If you need some sort of specialty care that is unavailable in Canada, you can apply to the province to have your treatment fully covered in the US or in Europe or wherever you need to be. This doesn't happen often. For example in Alberta last year (between April 1, 1998 and March 31, 1999) there were only 97 applications for out-of-country specialty care of which 65 were approved. The patients that were refused were refused because they were seeking experimental care, or because the service was available elsewhere in Canada, or because the proposed treatment used a technique that was slightly different but no more effective than what was available in Canada. The patients who receive approved out-of-country care generally had rare diseases for which there are few specialists in the world.

That, in a nutshell, is now the system works. However, there are lots of myths about how the system doesn"t work, so lets take a look at some of the stories that are floating around.

In the 1990s, there was a decision to restrain both federal and provincial expenditures due to a history of deficit financing and national indebtedness, and so the funds available for health care and other social programs were not increased on a yearly basis for a few years. These cuts occurred after years of pro-market conservative governments who lowered corporate taxes and jacked up interest rates to slay inflation, thereby increasing the value of the debt.

The cuts have received a tremendous amount of negative press both in Canada and the US. Nurses, physicians, and other health professionals and hospital administrators across Canada have done a remarkable job of transforming practices without conspicuous adverse effects on patient outcomes.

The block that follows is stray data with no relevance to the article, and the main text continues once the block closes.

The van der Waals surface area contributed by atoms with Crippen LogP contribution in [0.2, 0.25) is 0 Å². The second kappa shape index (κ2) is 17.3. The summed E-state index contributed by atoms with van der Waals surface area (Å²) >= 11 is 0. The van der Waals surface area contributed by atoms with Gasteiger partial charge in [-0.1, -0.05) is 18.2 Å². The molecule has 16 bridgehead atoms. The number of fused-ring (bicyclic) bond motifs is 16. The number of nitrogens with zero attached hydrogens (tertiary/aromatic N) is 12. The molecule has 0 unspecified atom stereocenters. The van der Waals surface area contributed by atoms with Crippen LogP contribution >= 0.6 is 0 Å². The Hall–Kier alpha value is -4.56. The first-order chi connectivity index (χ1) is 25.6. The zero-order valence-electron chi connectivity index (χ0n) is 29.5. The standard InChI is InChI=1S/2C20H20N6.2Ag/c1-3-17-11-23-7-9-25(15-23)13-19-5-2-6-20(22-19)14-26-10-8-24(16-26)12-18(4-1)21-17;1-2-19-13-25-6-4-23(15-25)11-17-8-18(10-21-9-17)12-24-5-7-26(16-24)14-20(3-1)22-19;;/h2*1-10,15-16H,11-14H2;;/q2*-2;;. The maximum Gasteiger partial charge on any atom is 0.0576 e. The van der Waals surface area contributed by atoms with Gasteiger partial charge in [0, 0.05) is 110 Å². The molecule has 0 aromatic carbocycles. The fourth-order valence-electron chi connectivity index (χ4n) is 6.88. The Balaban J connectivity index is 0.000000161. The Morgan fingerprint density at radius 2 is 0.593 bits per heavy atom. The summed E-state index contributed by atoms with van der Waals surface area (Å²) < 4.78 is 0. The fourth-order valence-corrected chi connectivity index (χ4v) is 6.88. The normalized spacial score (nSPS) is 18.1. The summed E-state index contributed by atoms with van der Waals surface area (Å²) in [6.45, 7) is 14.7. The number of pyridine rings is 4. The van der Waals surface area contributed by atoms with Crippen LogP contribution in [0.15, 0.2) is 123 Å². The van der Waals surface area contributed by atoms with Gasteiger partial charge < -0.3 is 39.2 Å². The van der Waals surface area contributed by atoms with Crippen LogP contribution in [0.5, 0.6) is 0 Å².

However, their tolerance for change has been stretched. The wave of hospital cutbacks and closures has profoundly disturbed the public and has been the basis of a very emotional debate in the country. In my hometown, for example, they closed the Holy Cross Hospital where I, and most of my childhood friends, were born. The hospital was old, the demographics of the neighborhood had shifted from residential to commercial, and it was time, but it was a painful and emotional experience for everyone and it made big press.

Some argue that the cuts were too broad and too deep, but it forced a restructuring of the entire system. In Alberta, the first province to restructure health care, the cuts are over and there is now a budget surplus that is being put back in to the health care system. Interestingly, while there was a lot of complaining about the cuts, people continued to receive medically necessary care, and physicians were generally able to get services for their patients based on urgency of need. But every time someone waited even a few weeks for specialty care, it made the press in both countries. Ontario is in the midst of restructuring its system, and we can expect to hear more media anecdotes, so stay tuned and don"t believe everything you hear.